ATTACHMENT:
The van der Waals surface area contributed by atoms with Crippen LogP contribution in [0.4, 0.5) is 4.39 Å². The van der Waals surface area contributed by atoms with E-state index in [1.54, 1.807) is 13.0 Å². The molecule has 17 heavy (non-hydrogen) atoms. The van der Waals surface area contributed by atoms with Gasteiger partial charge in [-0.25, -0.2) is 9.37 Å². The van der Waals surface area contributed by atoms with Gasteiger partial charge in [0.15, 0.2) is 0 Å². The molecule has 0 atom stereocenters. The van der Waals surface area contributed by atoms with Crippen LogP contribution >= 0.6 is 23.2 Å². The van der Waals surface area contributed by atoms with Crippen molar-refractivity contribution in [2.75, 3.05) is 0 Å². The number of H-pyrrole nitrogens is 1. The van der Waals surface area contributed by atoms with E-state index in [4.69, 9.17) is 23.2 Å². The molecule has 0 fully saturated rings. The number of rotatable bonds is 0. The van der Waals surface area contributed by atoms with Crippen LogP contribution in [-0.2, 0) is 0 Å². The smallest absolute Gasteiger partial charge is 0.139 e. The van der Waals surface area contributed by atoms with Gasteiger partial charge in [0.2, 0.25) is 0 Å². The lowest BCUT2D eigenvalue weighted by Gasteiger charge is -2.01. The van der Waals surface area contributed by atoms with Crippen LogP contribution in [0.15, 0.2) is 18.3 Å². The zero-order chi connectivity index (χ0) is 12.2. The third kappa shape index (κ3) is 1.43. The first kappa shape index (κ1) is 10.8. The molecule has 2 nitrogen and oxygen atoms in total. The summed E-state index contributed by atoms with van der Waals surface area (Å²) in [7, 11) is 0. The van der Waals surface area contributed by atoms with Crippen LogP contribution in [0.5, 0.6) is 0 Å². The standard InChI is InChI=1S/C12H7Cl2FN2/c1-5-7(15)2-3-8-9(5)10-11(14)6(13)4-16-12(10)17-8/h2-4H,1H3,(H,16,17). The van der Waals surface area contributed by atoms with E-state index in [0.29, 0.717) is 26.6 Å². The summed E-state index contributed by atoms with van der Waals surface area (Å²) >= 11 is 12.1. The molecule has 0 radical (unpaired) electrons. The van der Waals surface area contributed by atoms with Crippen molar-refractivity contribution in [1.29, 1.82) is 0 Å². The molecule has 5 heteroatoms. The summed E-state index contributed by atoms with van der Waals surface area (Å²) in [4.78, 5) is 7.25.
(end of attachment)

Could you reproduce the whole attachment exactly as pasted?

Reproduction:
The van der Waals surface area contributed by atoms with Crippen LogP contribution in [0.4, 0.5) is 4.39 Å². The van der Waals surface area contributed by atoms with E-state index in [1.54, 1.807) is 13.0 Å². The molecule has 17 heavy (non-hydrogen) atoms. The van der Waals surface area contributed by atoms with Gasteiger partial charge in [-0.25, -0.2) is 9.37 Å². The van der Waals surface area contributed by atoms with Gasteiger partial charge in [0.15, 0.2) is 0 Å². The molecule has 0 atom stereocenters. The van der Waals surface area contributed by atoms with Crippen LogP contribution >= 0.6 is 23.2 Å². The van der Waals surface area contributed by atoms with Crippen molar-refractivity contribution in [2.75, 3.05) is 0 Å². The number of H-pyrrole nitrogens is 1. The van der Waals surface area contributed by atoms with E-state index in [4.69, 9.17) is 23.2 Å². The molecule has 0 fully saturated rings. The number of rotatable bonds is 0. The van der Waals surface area contributed by atoms with Crippen LogP contribution in [-0.2, 0) is 0 Å². The smallest absolute Gasteiger partial charge is 0.139 e. The van der Waals surface area contributed by atoms with Gasteiger partial charge in [0.2, 0.25) is 0 Å². The lowest BCUT2D eigenvalue weighted by Gasteiger charge is -2.01. The van der Waals surface area contributed by atoms with Crippen LogP contribution in [0.15, 0.2) is 18.3 Å². The zero-order chi connectivity index (χ0) is 12.2. The third kappa shape index (κ3) is 1.43. The first kappa shape index (κ1) is 10.8. The molecule has 2 nitrogen and oxygen atoms in total. The summed E-state index contributed by atoms with van der Waals surface area (Å²) in [7, 11) is 0. The van der Waals surface area contributed by atoms with Crippen LogP contribution in [0.5, 0.6) is 0 Å². The standard InChI is InChI=1S/C12H7Cl2FN2/c1-5-7(15)2-3-8-9(5)10-11(14)6(13)4-16-12(10)17-8/h2-4H,1H3,(H,16,17). The van der Waals surface area contributed by atoms with E-state index in [0.29, 0.717) is 26.6 Å². The summed E-state index contributed by atoms with van der Waals surface area (Å²) >= 11 is 12.1. The molecule has 0 radical (unpaired) electrons. The van der Waals surface area contributed by atoms with Crippen molar-refractivity contribution in [1.29, 1.82) is 0 Å². The molecule has 5 heteroatoms. The summed E-state index contributed by atoms with van der Waals surface area (Å²) in [4.78, 5) is 7.25.